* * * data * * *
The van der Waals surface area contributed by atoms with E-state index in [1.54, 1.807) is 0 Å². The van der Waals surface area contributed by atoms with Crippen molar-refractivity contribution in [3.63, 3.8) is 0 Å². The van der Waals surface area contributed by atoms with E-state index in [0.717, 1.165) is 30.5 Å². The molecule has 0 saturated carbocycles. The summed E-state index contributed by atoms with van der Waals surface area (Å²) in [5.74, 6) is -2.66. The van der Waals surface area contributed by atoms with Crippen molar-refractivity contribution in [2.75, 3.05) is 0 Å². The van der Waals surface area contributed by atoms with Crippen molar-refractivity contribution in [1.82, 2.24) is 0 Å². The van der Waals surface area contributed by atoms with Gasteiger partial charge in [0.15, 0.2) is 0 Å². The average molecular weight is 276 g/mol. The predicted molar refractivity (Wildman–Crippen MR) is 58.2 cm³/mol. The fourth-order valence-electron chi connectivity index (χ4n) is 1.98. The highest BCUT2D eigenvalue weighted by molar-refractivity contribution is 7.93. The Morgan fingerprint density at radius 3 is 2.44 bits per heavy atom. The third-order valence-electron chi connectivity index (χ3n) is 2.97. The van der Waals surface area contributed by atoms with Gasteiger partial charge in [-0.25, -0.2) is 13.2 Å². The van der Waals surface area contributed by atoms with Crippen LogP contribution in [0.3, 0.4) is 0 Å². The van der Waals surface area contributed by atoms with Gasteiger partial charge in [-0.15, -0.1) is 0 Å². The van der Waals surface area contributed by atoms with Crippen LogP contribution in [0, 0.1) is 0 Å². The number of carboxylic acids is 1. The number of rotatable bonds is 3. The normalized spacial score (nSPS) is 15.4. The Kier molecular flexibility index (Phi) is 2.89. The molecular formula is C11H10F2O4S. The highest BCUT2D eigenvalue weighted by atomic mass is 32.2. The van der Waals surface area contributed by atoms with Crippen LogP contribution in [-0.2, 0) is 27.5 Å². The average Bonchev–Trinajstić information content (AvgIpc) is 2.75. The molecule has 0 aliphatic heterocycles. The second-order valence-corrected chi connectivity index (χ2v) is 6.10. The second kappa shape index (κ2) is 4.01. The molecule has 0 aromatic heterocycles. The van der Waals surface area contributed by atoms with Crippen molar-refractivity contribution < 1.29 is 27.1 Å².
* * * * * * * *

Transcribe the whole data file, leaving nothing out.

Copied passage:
The van der Waals surface area contributed by atoms with E-state index in [1.54, 1.807) is 0 Å². The van der Waals surface area contributed by atoms with Crippen molar-refractivity contribution in [3.63, 3.8) is 0 Å². The van der Waals surface area contributed by atoms with E-state index in [0.717, 1.165) is 30.5 Å². The molecule has 0 saturated carbocycles. The summed E-state index contributed by atoms with van der Waals surface area (Å²) in [5.74, 6) is -2.66. The van der Waals surface area contributed by atoms with Crippen molar-refractivity contribution in [2.75, 3.05) is 0 Å². The van der Waals surface area contributed by atoms with Crippen molar-refractivity contribution in [1.82, 2.24) is 0 Å². The van der Waals surface area contributed by atoms with Gasteiger partial charge in [0.15, 0.2) is 0 Å². The average molecular weight is 276 g/mol. The predicted molar refractivity (Wildman–Crippen MR) is 58.2 cm³/mol. The fourth-order valence-electron chi connectivity index (χ4n) is 1.98. The highest BCUT2D eigenvalue weighted by molar-refractivity contribution is 7.93. The Morgan fingerprint density at radius 3 is 2.44 bits per heavy atom. The third-order valence-electron chi connectivity index (χ3n) is 2.97. The van der Waals surface area contributed by atoms with Gasteiger partial charge in [-0.25, -0.2) is 13.2 Å². The van der Waals surface area contributed by atoms with Crippen LogP contribution in [0.3, 0.4) is 0 Å². The van der Waals surface area contributed by atoms with Gasteiger partial charge in [-0.15, -0.1) is 0 Å². The van der Waals surface area contributed by atoms with Crippen LogP contribution in [0, 0.1) is 0 Å². The number of carboxylic acids is 1. The number of rotatable bonds is 3. The normalized spacial score (nSPS) is 15.4. The Kier molecular flexibility index (Phi) is 2.89. The molecular formula is C11H10F2O4S. The highest BCUT2D eigenvalue weighted by atomic mass is 32.2. The van der Waals surface area contributed by atoms with Crippen LogP contribution in [-0.2, 0) is 27.5 Å². The average Bonchev–Trinajstić information content (AvgIpc) is 2.75. The molecule has 0 aliphatic heterocycles. The second-order valence-corrected chi connectivity index (χ2v) is 6.10. The second kappa shape index (κ2) is 4.01. The molecule has 0 aromatic heterocycles. The van der Waals surface area contributed by atoms with Crippen molar-refractivity contribution < 1.29 is 27.1 Å².